"Different eye diseases can have different colors," says Thomas Link, an ophthalmic photographer at Minnesota's Mayo Clinic who shoots 10 to 15 rolls of Kodachrome a week to help doctors diagnose and treat illnesses. "Even now we will go back and look through images taken 30 years ago for research purposes."
If Kodachrome should vanish, "we'd either change to a different type of film or do it digitally," Link says, but long-term studies that hinge on image consistency might suffer.
Alarm bells have been ringing since Kodak exited the film-processing business in 1988. One by one, its Kodachrome home-movie and still-film formats have been discontinued, and only a 64-speed remains. (Film speed is a measure of its sensitivity to light; low-speed films require a longer exposure).
An even slower 25-speed version departed in 2002, an equally beloved 200-speed in 2006, a Super 8 movie stock in 2005 — all supplanted by standardized films far easier and cheaper to process.
Dwayne's, the Kodak subcontractor in Kansas that has had the market to itself since a Kodachrome lab in Tokyo closed in December, still processes tens of thousands of rolls annually but admits sales are sliding.
"If Kodak doesn't feel it's economical, they might stop making the film itself," says owner Grant Steinle. And "if film volumes become so small that we're unable to economically process it, then we might stop."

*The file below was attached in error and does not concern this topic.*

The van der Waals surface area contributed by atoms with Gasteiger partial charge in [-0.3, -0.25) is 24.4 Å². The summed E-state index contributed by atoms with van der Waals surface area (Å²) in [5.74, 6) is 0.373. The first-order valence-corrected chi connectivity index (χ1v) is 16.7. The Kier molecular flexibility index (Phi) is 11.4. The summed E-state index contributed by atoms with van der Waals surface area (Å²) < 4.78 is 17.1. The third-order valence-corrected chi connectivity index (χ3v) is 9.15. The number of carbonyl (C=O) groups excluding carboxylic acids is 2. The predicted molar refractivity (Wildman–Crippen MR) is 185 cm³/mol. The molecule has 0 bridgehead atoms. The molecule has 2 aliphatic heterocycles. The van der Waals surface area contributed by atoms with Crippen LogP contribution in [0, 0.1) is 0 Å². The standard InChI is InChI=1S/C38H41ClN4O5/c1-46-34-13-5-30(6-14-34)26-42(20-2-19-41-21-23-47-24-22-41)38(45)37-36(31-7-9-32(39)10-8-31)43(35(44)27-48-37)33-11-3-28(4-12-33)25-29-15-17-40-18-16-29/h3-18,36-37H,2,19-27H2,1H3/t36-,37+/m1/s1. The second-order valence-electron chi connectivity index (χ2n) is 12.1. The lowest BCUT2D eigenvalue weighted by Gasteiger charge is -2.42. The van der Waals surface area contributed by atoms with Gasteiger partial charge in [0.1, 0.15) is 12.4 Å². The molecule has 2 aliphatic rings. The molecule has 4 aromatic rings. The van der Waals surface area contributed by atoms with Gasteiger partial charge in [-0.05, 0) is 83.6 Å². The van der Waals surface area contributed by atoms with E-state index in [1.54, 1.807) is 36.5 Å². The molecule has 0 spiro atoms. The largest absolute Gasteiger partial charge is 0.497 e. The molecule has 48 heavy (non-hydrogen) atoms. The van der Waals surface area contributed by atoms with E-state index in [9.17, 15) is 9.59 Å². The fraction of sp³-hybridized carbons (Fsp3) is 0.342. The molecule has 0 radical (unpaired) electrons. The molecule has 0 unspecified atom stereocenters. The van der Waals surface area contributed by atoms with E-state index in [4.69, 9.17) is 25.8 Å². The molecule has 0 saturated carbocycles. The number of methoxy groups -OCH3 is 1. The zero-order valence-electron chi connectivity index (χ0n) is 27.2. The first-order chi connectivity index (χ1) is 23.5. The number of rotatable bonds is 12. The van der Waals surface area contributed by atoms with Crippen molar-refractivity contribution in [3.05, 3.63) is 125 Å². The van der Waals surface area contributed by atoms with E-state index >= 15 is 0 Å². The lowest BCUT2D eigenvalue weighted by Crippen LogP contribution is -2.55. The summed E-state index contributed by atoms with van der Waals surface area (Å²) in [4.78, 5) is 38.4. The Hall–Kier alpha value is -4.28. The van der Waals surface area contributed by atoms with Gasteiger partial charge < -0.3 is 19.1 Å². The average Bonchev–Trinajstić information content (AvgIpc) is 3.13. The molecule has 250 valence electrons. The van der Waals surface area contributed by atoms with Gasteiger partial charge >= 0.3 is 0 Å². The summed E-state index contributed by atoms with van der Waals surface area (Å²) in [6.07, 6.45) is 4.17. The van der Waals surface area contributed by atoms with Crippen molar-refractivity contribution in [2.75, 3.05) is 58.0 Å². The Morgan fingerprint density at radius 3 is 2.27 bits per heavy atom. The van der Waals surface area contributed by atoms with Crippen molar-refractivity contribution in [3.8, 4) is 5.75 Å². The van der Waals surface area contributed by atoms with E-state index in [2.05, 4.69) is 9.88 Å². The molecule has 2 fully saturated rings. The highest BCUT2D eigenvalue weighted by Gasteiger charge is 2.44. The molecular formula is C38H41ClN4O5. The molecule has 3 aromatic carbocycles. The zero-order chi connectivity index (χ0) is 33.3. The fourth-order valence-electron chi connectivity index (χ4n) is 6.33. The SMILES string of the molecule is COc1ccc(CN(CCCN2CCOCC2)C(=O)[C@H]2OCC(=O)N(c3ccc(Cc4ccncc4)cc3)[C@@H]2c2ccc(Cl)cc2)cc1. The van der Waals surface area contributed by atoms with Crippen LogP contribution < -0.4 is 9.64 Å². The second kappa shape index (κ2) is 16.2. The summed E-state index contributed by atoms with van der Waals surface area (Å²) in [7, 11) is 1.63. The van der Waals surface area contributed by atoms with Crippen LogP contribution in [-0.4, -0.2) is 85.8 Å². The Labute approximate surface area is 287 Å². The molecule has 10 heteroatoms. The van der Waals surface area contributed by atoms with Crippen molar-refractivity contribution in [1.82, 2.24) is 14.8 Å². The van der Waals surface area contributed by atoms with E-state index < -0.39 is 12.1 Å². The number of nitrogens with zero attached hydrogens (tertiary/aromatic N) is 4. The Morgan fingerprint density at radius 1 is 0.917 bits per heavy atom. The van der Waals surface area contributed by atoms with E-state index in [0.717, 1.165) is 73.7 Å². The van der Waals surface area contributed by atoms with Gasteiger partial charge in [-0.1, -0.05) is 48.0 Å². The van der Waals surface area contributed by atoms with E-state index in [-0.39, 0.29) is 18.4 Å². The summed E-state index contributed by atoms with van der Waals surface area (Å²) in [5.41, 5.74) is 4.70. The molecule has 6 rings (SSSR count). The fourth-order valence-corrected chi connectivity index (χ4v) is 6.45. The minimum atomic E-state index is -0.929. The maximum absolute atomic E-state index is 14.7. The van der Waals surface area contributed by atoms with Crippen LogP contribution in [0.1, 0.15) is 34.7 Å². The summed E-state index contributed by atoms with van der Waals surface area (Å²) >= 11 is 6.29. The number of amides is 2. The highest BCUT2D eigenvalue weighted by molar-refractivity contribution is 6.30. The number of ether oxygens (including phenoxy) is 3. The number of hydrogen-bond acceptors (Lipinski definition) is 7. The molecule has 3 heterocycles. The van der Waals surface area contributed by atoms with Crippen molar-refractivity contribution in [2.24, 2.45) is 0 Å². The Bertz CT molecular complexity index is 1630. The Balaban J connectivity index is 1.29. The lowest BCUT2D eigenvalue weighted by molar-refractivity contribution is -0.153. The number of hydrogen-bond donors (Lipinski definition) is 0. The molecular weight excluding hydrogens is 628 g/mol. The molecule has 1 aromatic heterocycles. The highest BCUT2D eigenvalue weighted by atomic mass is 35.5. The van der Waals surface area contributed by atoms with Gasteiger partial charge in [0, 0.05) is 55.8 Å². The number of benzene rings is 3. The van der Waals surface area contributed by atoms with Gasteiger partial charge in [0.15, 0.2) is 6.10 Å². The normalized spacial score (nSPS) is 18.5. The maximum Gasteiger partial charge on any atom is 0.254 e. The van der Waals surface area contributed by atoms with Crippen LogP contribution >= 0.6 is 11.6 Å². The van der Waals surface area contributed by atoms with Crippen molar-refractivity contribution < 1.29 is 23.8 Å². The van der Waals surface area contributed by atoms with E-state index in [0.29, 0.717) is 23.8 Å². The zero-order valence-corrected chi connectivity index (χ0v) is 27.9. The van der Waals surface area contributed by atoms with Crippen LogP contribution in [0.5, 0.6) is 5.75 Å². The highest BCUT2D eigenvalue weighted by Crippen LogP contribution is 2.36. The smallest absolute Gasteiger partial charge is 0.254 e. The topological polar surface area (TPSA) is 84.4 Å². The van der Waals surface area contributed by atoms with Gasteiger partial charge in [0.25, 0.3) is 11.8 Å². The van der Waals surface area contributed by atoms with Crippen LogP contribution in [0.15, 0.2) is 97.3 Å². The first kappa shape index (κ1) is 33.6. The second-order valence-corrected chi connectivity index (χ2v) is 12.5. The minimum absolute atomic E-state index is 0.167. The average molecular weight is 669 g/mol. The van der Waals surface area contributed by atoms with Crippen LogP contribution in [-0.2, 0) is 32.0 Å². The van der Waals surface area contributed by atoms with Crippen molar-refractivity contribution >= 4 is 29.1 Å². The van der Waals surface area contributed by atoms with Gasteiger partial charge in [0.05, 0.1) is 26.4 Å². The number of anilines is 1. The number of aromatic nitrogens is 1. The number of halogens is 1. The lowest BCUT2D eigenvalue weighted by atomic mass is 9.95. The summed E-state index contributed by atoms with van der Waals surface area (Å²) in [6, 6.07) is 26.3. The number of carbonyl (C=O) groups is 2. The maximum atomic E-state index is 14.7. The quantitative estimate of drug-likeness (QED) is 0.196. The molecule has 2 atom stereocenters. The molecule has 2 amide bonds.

Unlike any other color film, Kodachrome is purely black and white when exposed. The three primary colors that mix to form the spectrum are added in three development steps rather than built into its micrometer-thin emulsion layers.
There's a high price for this: Dwayne's charges $8.45 per roll plus $9 for development. That's at least 50 percent more than color negative film, the kind that prints are made from.
As slide-film sales began to plummet in the 1980s, an already limited number of independent photofinishers willing to make use of Kodak's exacting color-diffusion development formulas fell away. Customers then evaporated when it became much harder to get Kodachrome processed quickly.
Ektachrome — another line of Kodak slide films — and similar products from Fuji, Konica and Agfa were well within the capabilities of all processors and took over the market as they improved in quality.
McCurry, who shot the "Afghan Girl" picture with Kodachrome, is turning to digital cameras as the technology gap closes.